Ok let’s be real, I’ll be friends with anyone who has a house anywhere in this area.
The first 5 holes at Spyglass are fun, wonderful, and varied.
There’s just one problem…
After this, the course heads inland and you’ll be in the trees for the rest of the round.
It’s a bit of a Jekyll and Hyde vibe.
On the one hand, it makes for two really unique experiences: down in the dunes with water views and meandering through the beautiful Del Monte forest.
The Other 13 Holes at Spyglass Hill
Let’s be clear, Spyglass Hill is a wonderful golf course.
In fact, I’ve talked to not just a few, but many people who prefer it to Pebble Beach.
Do you know who those people almost always are?
Like really good golfers.
Spyglass Hill is the most challenging course at Pebble Beach and you really start to feel why after you leave those first 5 holes.
Like all the courses at Pebble, Spyglass Hill isn’t a particularly long course by modern standards, measuring just over 7,000 yards from the tips.
But it demands accuracy. While the fairways are relatively generous, most of the course is in the forest, so if you aren’t able to keep the ball straight, it’ll be a long day for you.
Compared to Pebble Beach and Spanish Bay, my main critique about Spyglass is that it can start to blend together after a while.
Some of the holes through the forest can feel slightly repetitive, and 3 of the 4 par 3s on the course are short to mid-length downhill shots.
That said, I’ve played Spyglass 3 times now, and I’ve “gotten it” more with each round.
Each round I’ve enjoyed more than the previous, and with each play I begin to understand what makes it so special and unique.
One nice thing about the courses at Pebble Beach resort is that they are each very different and unique experiences.
None of the courses feel the same.
More importantly, none of the courses feel like any other course I’ve played, and this holds true for Spyglass Hill Golf Course.
One of the things I’ve said I love about Bandon Trails is the fact you wind through 3 distinct landscapes: dunes, meadows, and forest.
While Spyglass looks and feels nothing like Bandon Trails, I do enjoy the two different settings the course provides.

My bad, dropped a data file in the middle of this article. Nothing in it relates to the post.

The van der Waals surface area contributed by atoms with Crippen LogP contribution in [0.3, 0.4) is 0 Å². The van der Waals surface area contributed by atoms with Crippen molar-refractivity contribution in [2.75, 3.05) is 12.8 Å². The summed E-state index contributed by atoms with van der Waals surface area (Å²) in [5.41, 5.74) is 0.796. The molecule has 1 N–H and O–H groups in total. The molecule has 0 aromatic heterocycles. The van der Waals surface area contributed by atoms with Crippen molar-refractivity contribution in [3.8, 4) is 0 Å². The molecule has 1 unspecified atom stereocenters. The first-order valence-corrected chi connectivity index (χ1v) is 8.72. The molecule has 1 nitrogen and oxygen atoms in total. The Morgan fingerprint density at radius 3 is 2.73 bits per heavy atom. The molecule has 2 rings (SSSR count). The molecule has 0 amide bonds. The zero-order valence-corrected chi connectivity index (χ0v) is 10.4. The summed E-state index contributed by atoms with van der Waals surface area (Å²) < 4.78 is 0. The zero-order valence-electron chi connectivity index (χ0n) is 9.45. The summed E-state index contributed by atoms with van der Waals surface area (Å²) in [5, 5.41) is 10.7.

Sure I think there are some anticlimactic holes (such as both 9 and 18), but it also has some really fun risk-reward holes like the par 5, 14th.
Shoutout to Hannah Gregg who I watched hole out from 70 yards on this hole last time I played.
Final Thoughts on Spyglass Hill
Is a round at Spyglass Hill expensive?
Is it as dramatic as Pebble Beach?
Does it occasionally feel repetitive?
Is it a little sad walking up 6 fairway knowing the best stretch of holes are behind you?
A little bit.
BUT, and this is a very big but, for those minor critiques, Spyglass Hill offers so much more than most golf courses.
First off, it does have those first 5 holes. They’re wonderful.
The setting is gorgeous. Thinking back to standing on the first tee of a sunny 60-degree day at Spyglass? Honestly, it brings a smile to my face just thinking about it.
It’s a wonderful compliment to Pebble Beach in that it offers a completely different playing experience.
It has PGA pedigree as it’s part of the AT&T Pro-Am every year.
And even if it might beat you up a bit as a higher handicap (or a lower one for that matter), it’s impossible not to be smiling from ear to ear throughout the entire round.
I mean how often do you get to tee it up on the Monterey Peninsula?
And if you’ve never played it and you’re concerned about the cost? It’s worth it.
The whole Pebble Beach resort experience is very worth it.
At least once.
After that, you may decide you don’t need to pony up the big bucks to do it again.
But one thing’s for sure, it’s a golf trip and a golf experience you’ll never forget.